Waste360 is part of the Informa Markets Division of Informa PLC

This site is operated by a business or businesses owned by Informa PLC and all copyright resides with them. Informa PLC's registered office is 5 Howick Place, London SW1P 1WG. Registered in England and Wales. Number 8860726.

Need to Know

Salt Lake Brewing Company Finds Success in Glass Recycling

The Utah brewery partnered with Momentum Recycling to launch a glass recycling pilot.

Salt Lake Brewing Company, a Salt Lake City--based brewery, has always placed an emphasis on sustainability. Thanks to a partnership with local startup Momentum Recycling, the brewery has been able to not only participate in a glass recycling pilot program but also recruit other local businesses to participate as well.

Salt Lake Brewing Company had gone through several unsuccessful glass recycling programs before being connected with Momentum Recycling. For example, it previously had beer bottles blown into glasses that could be used in its restaurant, and its employees even recycled by hand for a short time.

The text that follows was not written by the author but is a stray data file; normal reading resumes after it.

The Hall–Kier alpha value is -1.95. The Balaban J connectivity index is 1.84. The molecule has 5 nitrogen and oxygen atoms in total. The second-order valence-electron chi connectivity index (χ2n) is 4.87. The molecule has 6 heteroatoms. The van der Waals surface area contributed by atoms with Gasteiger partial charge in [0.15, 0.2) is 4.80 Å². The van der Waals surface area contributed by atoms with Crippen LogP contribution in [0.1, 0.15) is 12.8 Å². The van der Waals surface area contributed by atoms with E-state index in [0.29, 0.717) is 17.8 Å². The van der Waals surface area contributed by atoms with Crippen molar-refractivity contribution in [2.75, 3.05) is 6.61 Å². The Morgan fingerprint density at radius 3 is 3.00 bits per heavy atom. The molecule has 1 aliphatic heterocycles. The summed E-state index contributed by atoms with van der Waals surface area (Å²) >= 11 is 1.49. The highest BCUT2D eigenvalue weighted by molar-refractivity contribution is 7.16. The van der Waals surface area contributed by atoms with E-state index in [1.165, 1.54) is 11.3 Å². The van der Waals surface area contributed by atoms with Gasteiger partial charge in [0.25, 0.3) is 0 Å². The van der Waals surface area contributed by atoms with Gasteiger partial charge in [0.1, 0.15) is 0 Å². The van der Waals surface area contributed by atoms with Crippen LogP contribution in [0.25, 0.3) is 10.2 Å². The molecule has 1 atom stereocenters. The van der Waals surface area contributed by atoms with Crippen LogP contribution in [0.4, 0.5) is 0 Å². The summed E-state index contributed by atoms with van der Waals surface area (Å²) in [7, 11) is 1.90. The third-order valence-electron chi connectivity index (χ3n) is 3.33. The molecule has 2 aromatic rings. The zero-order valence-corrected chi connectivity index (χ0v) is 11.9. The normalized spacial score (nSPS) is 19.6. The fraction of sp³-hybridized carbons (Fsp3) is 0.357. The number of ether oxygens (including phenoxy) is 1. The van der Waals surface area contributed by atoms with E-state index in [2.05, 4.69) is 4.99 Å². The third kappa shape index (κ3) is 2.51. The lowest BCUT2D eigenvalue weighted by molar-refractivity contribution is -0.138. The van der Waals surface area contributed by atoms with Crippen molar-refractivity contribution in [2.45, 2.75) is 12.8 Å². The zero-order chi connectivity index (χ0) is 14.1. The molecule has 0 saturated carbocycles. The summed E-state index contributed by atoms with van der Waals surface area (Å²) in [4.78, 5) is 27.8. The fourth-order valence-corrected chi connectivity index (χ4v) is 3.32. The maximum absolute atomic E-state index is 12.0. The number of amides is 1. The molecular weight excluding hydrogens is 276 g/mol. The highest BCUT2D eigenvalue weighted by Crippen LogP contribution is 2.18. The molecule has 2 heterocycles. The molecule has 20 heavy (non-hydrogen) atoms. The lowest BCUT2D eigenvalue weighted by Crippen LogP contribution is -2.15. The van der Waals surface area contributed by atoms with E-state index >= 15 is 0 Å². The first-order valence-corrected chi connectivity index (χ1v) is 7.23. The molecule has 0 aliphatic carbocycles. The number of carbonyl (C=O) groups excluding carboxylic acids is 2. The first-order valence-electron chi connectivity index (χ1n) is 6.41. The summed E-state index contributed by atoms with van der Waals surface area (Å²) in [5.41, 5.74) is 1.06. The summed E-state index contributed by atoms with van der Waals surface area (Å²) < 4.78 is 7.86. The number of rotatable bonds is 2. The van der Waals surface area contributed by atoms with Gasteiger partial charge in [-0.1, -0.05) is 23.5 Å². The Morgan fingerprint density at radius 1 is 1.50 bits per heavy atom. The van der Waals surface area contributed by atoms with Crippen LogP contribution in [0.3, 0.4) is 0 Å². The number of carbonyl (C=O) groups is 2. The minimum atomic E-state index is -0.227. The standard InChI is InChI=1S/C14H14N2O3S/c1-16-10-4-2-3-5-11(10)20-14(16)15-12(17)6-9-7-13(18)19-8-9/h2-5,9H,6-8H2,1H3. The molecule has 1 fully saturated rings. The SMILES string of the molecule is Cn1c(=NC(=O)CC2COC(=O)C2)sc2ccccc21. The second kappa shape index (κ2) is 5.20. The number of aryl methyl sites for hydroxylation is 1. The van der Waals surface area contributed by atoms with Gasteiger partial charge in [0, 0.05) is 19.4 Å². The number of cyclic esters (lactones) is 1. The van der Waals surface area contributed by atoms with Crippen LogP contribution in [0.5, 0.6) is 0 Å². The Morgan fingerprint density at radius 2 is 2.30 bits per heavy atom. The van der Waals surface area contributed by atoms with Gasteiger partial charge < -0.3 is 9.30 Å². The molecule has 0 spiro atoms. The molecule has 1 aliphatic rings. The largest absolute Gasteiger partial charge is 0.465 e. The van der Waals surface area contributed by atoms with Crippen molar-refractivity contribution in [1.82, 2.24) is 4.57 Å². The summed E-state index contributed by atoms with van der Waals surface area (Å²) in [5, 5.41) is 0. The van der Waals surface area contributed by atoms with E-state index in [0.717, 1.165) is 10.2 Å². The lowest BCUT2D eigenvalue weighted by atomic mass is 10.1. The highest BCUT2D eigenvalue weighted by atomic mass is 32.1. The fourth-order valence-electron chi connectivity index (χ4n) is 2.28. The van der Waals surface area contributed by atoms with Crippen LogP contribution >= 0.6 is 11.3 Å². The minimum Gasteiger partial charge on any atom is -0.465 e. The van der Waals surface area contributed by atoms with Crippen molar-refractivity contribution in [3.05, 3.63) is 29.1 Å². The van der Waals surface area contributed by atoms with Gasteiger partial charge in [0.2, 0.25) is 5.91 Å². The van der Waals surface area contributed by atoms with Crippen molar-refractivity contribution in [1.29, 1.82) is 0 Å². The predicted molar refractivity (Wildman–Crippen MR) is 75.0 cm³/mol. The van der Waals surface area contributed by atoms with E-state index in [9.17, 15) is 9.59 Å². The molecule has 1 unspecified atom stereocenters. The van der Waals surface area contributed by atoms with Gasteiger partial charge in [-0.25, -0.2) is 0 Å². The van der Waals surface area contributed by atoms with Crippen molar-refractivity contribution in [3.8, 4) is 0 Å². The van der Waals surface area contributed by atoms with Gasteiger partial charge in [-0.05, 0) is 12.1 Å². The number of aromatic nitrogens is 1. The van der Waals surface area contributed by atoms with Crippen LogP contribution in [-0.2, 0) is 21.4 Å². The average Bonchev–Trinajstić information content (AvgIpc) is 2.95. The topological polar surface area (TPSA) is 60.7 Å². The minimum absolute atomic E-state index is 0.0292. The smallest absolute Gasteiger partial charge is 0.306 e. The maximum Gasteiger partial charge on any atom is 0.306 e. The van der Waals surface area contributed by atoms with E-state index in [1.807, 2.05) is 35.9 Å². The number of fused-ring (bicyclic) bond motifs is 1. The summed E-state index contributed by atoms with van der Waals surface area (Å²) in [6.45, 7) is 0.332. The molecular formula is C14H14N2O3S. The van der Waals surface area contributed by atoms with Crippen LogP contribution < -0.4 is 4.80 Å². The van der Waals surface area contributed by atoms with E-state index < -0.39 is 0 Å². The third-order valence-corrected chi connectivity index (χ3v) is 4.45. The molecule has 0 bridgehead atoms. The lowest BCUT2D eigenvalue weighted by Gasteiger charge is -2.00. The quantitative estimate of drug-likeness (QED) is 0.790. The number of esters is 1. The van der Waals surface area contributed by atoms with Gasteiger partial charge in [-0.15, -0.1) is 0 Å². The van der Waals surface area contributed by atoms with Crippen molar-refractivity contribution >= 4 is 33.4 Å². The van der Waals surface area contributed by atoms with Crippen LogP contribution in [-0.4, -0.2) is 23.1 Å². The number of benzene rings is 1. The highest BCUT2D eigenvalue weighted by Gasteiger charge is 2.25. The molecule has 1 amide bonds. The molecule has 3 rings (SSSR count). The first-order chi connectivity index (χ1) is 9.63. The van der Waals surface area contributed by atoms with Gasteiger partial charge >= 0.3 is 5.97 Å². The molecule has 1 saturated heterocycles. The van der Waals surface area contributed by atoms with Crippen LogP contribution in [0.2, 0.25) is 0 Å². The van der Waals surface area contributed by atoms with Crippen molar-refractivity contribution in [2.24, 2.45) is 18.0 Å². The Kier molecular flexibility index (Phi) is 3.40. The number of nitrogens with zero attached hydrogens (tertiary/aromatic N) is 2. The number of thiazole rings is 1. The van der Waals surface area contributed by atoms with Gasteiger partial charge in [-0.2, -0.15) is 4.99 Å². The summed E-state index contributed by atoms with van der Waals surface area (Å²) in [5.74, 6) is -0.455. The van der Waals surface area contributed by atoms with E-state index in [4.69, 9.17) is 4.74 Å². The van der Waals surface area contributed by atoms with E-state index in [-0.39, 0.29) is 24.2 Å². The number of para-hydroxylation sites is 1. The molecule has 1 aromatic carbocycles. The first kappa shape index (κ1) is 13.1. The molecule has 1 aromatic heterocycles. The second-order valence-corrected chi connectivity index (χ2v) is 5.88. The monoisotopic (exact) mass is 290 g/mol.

Utah Business has more information:

Before going green became popular, Salt Lake Brewing Company co-founders Jeff Polychronis and Peter Cole were committed to environmental responsibility. They formed their brewing company to embrace the “triple bottom line” ideal—putting not just profit, but people and planet first.

But a decade or so ago, there wasn’t much of an infrastructure for businesses that wanted to embrace sustainability. Salt Lake Brewing Company’s founders and employees were passionate about the idea of having a robust glass recycling program, but didn’t have a way to make that happen—the city did not yet have a program, and neither did any other company they could find. So they became invested in finding their own solution.

“We were generating tons of glass—everything we made was in glass bottles, not cans. And the city didn’t have a program,” says James Soares, director of operations for Salt Lake Brewing Company.  “But we didn’t give up on finding a way to recycle our glass.”

Read the full story here.

Hide comments


  • Allowed HTML tags: <em> <strong> <blockquote> <br> <p>

Plain text

  • No HTML tags allowed.
  • Web page addresses and e-mail addresses turn into links automatically.
  • Lines and paragraphs break automatically.